By Michael E. Miller
By Allie Conti
By Keegan Hamilton and Francisco Alvarado
By Jake Rossen
By Allie Conti
By Kyle Swenson
By Chris Joseph
By Michael E. Miller
The scam is nothing new, just slick and slippery Gypsy women making old men fall in love with them before taking the victims for everything they have.
The television reporter introduces Nicholas as someone who intimately knows about Gypsy cons: He's a Gypsy, born into a crime family, who is now a detective investigating Gypsy crimes. In turn Nicholas supplies an on-camera explanation of the swindle and even translates for Hansen the secret Gypsy language.
Hansen was so impressed with Nicholas that he wrote a letter to Palm Beach County Sheriff Robert Neumann, letting Neumann know how "thoroughly professional and knowledgeable one of your detectives is... I have been an investigative reporter for fifteen years and have interviewed thousands of law enforcement officers. Nicholas is among the very best."
Another pin on Nicholas' chest, another letter in a stack of commendations so thick a separate folder had to be added to his personnel file. He has helped the FBI, the U.S. Postal Service, and agencies throughout the United States solve Gypsy crimes. He's become something of a media star and a reliable source for South Florida TV stations, the Palm Beach Post, the Sun-Sentinel and the Miami Herald.
It's an irresistible story: Here was a man who grew up as a Gypsy thief and left the "life" to become a cop. Determined to do right, he now exposes the criminal secrets of fortunetellers and other Gypsies. Nicholas adds delicious details, like his family disowning him and the entire Gypsy world viewing him as a turncoat rat.
But there was a telling inaccuracy in Dateline's report, one that was repeated in Hansen's letter -- John Nicholas is no detective.
Instead, he's a frustrated road deputy working in the outlands of Belle Glade who's applied for the detective bureau over and over again during his eleven years at Palm Beach Sheriff's Office (PBSO), only to be denied each time. He's not even allowed to work on a Gypsy case in his own county without special permission from a supervisor.
Nicholas didn't misrepresent himself to Dateline, Hansen says. It was the show's mistake. But it serves as a particularly appropriate lesson from a show regarding Gypsy swindles: All is not what it seems.
Take John Nicholas.
Even as the story was shown on TV screens across the country, Nicholas was under investigation by PBSO for his close associations with alleged Gypsy criminals.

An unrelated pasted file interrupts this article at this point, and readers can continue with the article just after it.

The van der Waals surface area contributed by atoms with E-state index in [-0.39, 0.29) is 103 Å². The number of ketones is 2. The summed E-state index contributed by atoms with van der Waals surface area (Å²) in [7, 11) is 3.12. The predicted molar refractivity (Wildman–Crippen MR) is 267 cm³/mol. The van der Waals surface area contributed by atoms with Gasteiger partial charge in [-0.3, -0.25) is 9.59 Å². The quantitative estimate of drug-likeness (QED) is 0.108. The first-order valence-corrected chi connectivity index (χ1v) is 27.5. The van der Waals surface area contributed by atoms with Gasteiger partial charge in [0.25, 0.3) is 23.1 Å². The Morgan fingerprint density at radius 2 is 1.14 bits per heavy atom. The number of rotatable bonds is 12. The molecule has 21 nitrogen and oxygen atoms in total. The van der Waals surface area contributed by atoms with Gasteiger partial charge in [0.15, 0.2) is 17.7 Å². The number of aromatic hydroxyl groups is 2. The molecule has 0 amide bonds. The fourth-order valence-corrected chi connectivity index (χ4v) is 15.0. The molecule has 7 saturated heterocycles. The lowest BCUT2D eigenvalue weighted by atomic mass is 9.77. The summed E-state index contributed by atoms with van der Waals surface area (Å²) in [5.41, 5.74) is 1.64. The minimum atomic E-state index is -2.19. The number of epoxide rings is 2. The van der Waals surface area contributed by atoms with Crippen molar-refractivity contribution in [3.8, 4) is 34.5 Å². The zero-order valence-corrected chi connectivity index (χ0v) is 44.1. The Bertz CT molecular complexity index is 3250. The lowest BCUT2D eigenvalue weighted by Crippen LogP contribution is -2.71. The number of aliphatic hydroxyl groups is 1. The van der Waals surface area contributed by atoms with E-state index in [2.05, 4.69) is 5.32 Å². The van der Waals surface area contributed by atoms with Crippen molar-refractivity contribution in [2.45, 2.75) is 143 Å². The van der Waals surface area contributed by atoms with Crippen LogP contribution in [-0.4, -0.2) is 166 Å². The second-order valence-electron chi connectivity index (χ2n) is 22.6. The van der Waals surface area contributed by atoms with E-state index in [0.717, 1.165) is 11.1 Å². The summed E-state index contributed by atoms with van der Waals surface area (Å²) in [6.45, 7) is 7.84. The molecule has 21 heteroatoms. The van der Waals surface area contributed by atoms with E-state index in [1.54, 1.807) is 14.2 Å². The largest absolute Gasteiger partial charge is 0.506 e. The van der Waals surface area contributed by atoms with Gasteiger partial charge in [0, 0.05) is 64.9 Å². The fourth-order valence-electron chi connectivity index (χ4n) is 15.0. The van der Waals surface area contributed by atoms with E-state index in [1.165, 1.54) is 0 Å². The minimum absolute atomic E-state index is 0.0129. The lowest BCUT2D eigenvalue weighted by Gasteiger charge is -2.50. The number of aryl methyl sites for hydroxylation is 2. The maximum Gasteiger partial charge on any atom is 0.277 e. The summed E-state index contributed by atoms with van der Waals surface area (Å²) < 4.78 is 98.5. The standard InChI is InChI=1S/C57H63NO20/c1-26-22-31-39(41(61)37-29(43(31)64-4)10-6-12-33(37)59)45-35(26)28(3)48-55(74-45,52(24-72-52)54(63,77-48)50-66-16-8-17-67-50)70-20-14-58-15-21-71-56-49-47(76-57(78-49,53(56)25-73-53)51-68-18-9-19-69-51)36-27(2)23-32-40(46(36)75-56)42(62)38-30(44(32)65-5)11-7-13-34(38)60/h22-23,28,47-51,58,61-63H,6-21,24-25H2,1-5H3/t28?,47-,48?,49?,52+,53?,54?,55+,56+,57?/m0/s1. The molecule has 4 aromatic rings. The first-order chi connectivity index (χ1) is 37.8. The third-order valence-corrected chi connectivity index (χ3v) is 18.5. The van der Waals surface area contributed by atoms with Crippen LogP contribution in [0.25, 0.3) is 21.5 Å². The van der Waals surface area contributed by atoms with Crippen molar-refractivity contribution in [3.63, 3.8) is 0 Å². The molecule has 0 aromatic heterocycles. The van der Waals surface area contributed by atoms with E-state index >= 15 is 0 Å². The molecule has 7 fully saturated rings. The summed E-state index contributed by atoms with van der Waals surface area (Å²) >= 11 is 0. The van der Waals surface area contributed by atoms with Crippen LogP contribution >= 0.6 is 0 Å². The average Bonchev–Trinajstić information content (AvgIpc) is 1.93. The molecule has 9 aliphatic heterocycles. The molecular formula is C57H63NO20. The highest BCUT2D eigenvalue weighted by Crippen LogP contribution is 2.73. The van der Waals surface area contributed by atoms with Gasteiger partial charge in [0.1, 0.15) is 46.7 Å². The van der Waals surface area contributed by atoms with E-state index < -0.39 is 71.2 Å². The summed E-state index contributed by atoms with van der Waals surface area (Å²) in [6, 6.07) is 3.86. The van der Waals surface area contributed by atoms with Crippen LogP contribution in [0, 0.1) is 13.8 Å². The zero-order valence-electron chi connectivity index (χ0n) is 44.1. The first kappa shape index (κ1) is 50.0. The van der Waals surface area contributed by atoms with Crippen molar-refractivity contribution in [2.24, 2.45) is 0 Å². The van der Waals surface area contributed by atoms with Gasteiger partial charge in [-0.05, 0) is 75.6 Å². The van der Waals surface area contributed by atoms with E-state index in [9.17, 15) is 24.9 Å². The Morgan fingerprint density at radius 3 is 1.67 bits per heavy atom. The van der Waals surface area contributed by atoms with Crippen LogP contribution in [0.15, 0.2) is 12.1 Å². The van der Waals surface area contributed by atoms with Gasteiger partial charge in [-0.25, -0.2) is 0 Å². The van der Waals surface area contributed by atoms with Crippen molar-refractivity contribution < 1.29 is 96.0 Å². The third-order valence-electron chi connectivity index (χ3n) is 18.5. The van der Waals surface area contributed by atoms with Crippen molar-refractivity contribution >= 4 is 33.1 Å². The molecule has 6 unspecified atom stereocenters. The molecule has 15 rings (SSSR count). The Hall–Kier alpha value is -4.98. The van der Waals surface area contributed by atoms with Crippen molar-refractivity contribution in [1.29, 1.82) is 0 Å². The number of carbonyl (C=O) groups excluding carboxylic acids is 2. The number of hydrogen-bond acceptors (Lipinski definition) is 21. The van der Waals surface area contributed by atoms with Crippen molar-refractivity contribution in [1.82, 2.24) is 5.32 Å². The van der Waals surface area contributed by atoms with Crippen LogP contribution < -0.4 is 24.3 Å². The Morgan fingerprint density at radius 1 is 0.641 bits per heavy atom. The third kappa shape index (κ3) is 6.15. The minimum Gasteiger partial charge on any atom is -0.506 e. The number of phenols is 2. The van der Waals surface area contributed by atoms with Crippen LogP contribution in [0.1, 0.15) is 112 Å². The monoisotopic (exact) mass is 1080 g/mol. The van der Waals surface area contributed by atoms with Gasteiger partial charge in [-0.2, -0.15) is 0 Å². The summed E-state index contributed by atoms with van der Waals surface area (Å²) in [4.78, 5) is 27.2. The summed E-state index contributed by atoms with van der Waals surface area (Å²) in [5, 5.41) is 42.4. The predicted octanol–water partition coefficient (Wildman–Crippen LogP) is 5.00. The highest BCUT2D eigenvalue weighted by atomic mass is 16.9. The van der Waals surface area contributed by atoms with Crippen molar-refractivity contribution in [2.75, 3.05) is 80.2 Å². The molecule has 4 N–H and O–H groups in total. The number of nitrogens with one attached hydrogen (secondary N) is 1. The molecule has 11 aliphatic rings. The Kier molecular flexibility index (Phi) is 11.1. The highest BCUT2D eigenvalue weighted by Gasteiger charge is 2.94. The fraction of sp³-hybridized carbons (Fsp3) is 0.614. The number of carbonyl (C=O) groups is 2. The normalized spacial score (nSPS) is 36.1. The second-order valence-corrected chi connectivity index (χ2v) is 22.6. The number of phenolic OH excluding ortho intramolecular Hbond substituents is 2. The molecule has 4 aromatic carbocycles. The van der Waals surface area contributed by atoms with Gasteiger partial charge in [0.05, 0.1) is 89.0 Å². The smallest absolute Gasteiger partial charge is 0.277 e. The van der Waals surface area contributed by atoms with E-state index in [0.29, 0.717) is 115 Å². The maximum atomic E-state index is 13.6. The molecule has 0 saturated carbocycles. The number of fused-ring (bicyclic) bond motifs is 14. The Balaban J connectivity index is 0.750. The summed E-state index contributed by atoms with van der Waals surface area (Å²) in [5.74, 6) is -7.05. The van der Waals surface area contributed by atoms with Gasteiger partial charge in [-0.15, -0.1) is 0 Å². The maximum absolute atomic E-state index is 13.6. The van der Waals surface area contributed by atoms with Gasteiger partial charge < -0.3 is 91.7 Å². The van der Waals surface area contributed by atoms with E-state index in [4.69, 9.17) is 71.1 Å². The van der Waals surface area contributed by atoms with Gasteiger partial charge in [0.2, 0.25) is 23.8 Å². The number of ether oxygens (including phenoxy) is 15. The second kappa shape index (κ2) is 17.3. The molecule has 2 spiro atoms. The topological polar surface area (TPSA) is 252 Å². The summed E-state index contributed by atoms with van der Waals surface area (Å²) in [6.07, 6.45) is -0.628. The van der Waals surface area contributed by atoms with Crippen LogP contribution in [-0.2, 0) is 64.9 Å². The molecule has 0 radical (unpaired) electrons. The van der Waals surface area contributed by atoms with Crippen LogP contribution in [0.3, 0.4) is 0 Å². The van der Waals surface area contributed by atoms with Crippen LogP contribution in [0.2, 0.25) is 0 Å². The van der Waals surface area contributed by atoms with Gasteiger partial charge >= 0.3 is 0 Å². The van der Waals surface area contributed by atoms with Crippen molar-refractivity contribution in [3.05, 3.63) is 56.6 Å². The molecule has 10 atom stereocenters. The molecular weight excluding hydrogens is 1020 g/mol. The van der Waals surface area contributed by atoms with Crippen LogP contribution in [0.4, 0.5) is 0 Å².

Associations like the one he has with John Uwanawich, a smooth-talking Gypsy known to wear a diamond-studded, gold-faced Rolex watch and drive a Rolls-Royce he boasts was used in The Godfather. Those are quite some accomplishments for someone who doesn't really seem to have a job.
Uwanawich, who was jailed in 1983 for bribing a police officer, is a central Gypsy figure in South Florida, with family relations and associations reaching through the Gypsy culture, a culture Nicholas calls "organized crime in every sense of the word." There is no black or white in the way Nicholas describes it; either one is in the "life" and therefore is criminal or has left, as he claims he has done.
If Nicholas were to be taken at his word, then he and Uwanawich, a lifelong friend, should have broken ties a long time ago.
But Nicholas admits he still socializes with Uwanawich -- even went on a recent vacation with him to Costa Rica. The deputy also admits he went to Gypsy weddings and funerals with Uwanawich. He claims he didn't know Uwanawich was convicted for bribing a police officer. Of course, to acknowledge he knew about the conviction would be admitting he broke a cardinal rule. Associating with a known criminal not only could have cost him his job, but it could also have led to his decertification as a deputy by the State of Florida. A lenient PBSO internal affairs bureau decided not to punish him for it.
An even more serious accusation against Nicholas came from the Miami Beach Police Department after Nicholas took another Gypsy friend, Vine Miller of Fort Lauderdale, there for a meeting with police. According to Miami Beach police, Nicholas vouched for Uwanawich during the meeting, saying Uwanawich was investing $15,000 in a fortunetelling shop on Miami Beach, and they could trust and work with him in investigations of other Gypsies.
Miami Beach Lt. Tom Skinner was convinced Nicholas was trying to use the police department to give Uwanawich power over their Gypsy rivals on the Beach. In the investigation that followed, Nicholas contended he was just trying to share information with Miami Beach investigators, not help his friend get a criminal stronghold there.
"Some think I am a plant of the Gypsy community in law enforcement," Nicholas says. "But I don't care what anybody thinks. This is the stigma of being a Gypsy. I know what I know, and that's all that counts."
Nicholas has walked a razor's edge, playing about in both the closed Gypsy society, where the double-cross is standard and the truth is hard to come by, and in the equally treacherous and closed world of law enforcement, where cynicism, distrust, and suspicion are tools of survival.